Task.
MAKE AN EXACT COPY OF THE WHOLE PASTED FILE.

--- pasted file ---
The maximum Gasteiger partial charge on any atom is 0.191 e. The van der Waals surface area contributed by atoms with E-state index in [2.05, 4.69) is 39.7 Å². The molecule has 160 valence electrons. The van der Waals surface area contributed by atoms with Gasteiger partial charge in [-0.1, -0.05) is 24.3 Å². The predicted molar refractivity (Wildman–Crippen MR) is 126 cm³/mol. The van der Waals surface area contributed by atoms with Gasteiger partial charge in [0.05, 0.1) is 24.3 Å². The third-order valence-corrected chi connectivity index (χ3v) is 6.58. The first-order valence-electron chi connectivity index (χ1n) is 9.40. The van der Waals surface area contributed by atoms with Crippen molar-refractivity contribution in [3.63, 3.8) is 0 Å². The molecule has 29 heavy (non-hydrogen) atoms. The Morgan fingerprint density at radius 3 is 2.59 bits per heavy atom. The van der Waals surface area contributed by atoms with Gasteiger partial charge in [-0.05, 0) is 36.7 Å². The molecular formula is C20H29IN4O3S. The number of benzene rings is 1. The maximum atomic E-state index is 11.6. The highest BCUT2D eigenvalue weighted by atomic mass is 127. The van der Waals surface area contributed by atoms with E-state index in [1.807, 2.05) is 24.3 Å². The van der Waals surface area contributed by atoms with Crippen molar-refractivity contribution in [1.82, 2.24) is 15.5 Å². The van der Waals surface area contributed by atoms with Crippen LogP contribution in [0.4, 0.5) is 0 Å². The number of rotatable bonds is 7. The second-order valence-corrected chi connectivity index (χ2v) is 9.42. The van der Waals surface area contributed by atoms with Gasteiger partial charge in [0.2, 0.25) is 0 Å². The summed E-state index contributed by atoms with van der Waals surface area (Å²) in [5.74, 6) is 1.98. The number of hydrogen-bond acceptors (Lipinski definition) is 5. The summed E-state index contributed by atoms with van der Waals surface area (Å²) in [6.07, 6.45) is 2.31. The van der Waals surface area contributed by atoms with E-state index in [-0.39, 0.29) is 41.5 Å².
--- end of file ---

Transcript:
The maximum Gasteiger partial charge on any atom is 0.191 e. The van der Waals surface area contributed by atoms with E-state index in [2.05, 4.69) is 39.7 Å². The molecule has 160 valence electrons. The van der Waals surface area contributed by atoms with Gasteiger partial charge in [-0.1, -0.05) is 24.3 Å². The predicted molar refractivity (Wildman–Crippen MR) is 126 cm³/mol. The van der Waals surface area contributed by atoms with Gasteiger partial charge in [0.05, 0.1) is 24.3 Å². The third-order valence-corrected chi connectivity index (χ3v) is 6.58. The first-order valence-electron chi connectivity index (χ1n) is 9.40. The van der Waals surface area contributed by atoms with Crippen molar-refractivity contribution in [3.63, 3.8) is 0 Å². The molecule has 29 heavy (non-hydrogen) atoms. The Morgan fingerprint density at radius 3 is 2.59 bits per heavy atom. The van der Waals surface area contributed by atoms with Gasteiger partial charge in [-0.05, 0) is 36.7 Å². The molecular formula is C20H29IN4O3S. The number of benzene rings is 1. The maximum atomic E-state index is 11.6. The highest BCUT2D eigenvalue weighted by atomic mass is 127. The van der Waals surface area contributed by atoms with E-state index in [1.807, 2.05) is 24.3 Å². The van der Waals surface area contributed by atoms with Crippen molar-refractivity contribution in [1.82, 2.24) is 15.5 Å². The van der Waals surface area contributed by atoms with Crippen LogP contribution in [0.4, 0.5) is 0 Å². The number of rotatable bonds is 7. The second-order valence-corrected chi connectivity index (χ2v) is 9.42. The van der Waals surface area contributed by atoms with Gasteiger partial charge in [0.2, 0.25) is 0 Å². The summed E-state index contributed by atoms with van der Waals surface area (Å²) in [5.74, 6) is 1.98. The number of hydrogen-bond acceptors (Lipinski definition) is 5. The summed E-state index contributed by atoms with van der Waals surface area (Å²) in [6.07, 6.45) is 2.31. The van der Waals surface area contributed by atoms with E-state index in [-0.39, 0.29) is 41.5 Å².